An unexpected bonus of writing my earlier post about the fans with the FedExField sign was coming across video of the end of the January 1992 playoff game between the Redskins and the Falcons. The Falcons had come into town as a celebrity-filled circus; coach Jerry Glanville was notorious for leaving tickets for the late Elvis Presley at Will Call, and heavyweight champ Evander Holyfield and rapper Hammer (nee “MC Hammer”) were regulars on the sidelines.

The Falcons had, in fact, adopted Hammer’s then-new single “2 Legit 2 Quit” as their unofficial anthem after the artist invited Glanville, Deion Sanders, and wide receiver Andre Rison to appear in the single’s video. Mary McArdle wrote a piece explaining the phenomenon in the December 31, 1991 edition of USA Today, which contained the following:

Said Falcons spokesman Frank Kleha: ”The song epitomizes our season and all of our comeback victories and is symbolic of our ‘never say die’ attitude. We actually play (the song) in our locker room before our games as an inspiration. We have adopted it as our unofficial team song.”

Hammer has become good luck charm for the Falcons.

”We’re 4-1 when Hammer has been there,” said Kleha. ”He’s become a big part of our team. Coach Glanville has even asked him to deliver pregame and postgame prayers on occasion.”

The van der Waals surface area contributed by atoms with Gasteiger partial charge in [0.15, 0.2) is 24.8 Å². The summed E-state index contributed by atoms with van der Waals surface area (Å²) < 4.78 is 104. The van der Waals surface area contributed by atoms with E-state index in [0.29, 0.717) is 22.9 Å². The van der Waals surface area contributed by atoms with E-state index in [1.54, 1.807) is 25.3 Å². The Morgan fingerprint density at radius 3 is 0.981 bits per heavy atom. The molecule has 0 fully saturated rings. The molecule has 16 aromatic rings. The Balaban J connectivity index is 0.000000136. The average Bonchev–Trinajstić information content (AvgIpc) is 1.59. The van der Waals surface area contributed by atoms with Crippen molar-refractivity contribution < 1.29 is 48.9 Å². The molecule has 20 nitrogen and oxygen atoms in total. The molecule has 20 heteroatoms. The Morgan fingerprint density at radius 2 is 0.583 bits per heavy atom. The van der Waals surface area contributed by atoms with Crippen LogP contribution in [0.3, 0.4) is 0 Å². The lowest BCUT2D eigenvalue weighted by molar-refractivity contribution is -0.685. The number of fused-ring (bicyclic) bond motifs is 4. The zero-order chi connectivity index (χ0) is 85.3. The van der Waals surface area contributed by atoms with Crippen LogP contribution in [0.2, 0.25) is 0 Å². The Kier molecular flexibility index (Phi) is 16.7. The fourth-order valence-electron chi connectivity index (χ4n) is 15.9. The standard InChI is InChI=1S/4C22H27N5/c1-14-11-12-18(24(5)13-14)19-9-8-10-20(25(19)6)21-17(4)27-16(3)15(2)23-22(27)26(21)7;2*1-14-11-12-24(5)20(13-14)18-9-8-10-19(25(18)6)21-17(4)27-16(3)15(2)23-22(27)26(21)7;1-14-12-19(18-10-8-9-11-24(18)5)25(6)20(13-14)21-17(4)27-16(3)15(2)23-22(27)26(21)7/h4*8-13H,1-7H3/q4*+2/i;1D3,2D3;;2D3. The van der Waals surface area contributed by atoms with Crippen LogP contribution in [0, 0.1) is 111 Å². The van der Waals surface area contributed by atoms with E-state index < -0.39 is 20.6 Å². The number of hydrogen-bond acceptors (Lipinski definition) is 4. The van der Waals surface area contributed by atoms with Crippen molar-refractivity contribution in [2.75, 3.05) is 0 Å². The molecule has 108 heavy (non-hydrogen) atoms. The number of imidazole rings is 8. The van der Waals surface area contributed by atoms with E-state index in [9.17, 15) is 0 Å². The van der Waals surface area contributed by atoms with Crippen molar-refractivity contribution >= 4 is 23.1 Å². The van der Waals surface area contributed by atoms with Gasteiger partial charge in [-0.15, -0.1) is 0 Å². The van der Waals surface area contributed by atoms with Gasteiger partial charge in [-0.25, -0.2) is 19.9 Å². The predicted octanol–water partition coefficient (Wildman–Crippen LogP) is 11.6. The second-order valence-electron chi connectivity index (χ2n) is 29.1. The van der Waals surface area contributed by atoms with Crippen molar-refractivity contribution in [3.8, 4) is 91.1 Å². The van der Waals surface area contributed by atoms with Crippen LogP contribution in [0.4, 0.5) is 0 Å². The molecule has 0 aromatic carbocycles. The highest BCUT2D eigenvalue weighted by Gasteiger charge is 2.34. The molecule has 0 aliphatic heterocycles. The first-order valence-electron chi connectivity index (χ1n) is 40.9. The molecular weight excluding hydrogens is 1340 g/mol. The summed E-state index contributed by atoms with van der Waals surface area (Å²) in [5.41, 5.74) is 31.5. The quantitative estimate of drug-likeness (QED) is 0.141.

(Watching the full ELEVEN MINUTE epic video with the benefit of twenty years hindsight, you wonder how anyone was flattered to appear in it at all, as it is unspeakably bad. I’m sure that today’s novelty singles will look just as stupid in 2031 and we’ll all be horrified that anyone actually DID the Dougie, let alone was asked for a director’s commentary on it.)

Anyhow, the Redskins beat up on the Falcons in the divisional round of the playoffs, the fans threw the seat cushions, and then — with the Redskins offense kneeling in the victory formation and the clock under 2:00 minutes, this happened on the sidelines:

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A Great Story About FedExField

Posted by Matt Terl on February 16, 2011 – 10:03 am

There’s a lot of nostalgia for RFK Stadium. For those of us who were lucky enough to be at the stadium during one of the Super Bowl years, it’s easy to understand why — I was at the legendary “flying seat cushions” game against the Falcons (at 6:08 here), and it was an amazing, never-to-be-replicated experience. But that nostalgia often curdles into bitterness when it’s contrasted with FedExField.

“FedExField is a charmless box of concrete,” the refrain goes, pretty much ignoring the fact that RFK was a largely charmless box of concrete as well. The charm at RFK comes from the memories — from that seat cushion game, from the stands bouncing up and down, from the WE WANT DALLAS cheers, and from the wins — that happened there.

And it takes time to imprint those kinds of memories on a stadium. Not just in the figurative sense of “imprint,” either: over at the DC Sports Bog, Dan Steinberg has the story of two fans who have literally made an impression on the stadium.